Nefarian - Nine mana is always going to be hard to justify, and Big Game Hunter is so popular that an 8/8 is extremely vulnerable. That makes its ability the real benefit, which essentially costs 1 mana for a much more specific version of the Priest's Thoughtsteal ability. Instead of stealing any cards, you're taking random spells. Additionally, the spells are randomized from the class, rather than from your opponent's deck, so you have a chance at grabbing just about anything. Time will tell if Nefarian gets widespread use, but the ability is so unique it will be fun to play around with, at the very least.
There's nothing like the thrill of competitive multiplayer, but sometimes it's better to kick back and play alongside your friends and family instead of against them. With Co-Optimized, we highlight and discuss games that are best played together.
When it comes to tough games, few match the brutality of Bloodborne. Repeatedly dying is a big part of the game, until you can gather the experience, equipment, and knowhow to defeat the boss--all so that you can be pummeled by the next one. But, as it turns out, you don't have to face these challenges alone. Bloodborne has a cooperative mode where up to three adventurers come together to battle a boss. However, forming a co-op party is no straightforward task. Also, participating in a co-op game comes with more than a few strings attached.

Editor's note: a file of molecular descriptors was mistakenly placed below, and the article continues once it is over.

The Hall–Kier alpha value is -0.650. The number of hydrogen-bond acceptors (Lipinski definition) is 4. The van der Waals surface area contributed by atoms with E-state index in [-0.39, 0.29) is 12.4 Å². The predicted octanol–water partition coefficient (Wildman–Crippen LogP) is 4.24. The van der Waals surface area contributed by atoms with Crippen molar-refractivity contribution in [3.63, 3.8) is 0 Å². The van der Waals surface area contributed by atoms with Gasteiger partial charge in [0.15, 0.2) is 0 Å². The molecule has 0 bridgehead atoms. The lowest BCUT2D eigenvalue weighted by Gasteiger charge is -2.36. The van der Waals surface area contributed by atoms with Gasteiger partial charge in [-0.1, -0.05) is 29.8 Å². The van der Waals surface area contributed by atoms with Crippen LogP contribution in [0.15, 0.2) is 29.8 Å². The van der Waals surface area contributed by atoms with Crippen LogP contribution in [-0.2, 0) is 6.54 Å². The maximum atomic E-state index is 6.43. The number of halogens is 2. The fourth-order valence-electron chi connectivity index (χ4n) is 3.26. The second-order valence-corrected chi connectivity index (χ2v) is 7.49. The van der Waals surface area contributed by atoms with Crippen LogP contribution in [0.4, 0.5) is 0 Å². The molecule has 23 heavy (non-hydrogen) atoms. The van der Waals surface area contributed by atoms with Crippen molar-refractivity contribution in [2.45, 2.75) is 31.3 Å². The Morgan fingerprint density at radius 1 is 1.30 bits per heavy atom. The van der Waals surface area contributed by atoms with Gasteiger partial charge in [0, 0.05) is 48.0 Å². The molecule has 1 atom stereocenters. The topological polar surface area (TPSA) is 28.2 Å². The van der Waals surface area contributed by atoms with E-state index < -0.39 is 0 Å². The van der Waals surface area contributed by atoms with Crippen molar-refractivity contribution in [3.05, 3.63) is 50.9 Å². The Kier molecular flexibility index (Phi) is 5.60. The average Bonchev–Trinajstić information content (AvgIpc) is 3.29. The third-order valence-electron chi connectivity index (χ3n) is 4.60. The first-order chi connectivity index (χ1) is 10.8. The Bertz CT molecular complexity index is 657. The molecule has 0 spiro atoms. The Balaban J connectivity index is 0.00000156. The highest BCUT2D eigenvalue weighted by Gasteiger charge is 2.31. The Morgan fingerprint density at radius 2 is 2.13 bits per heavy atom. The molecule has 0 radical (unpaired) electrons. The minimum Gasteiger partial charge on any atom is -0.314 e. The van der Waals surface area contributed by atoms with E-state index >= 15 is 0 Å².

Hosts can invite two other players to join their game by spending an Insight Point (acquired by completing various tasks) to sound the Beckoning Bell. You'll have to ring the bell twice if you want two players to join. Joining players must be in the same area as you, and reply by ringing a Resonant Bell. The catch is, there's no guarantee that there will be anyone in the area when you ring the bell, or if they'll respond if they are. So, there is a slight chance that you'll ring the bell and no one will join. One way to get around this is to set up a password protected game with a friend, but that friend must be at the same point in the game (or further) than you, or else they can't join.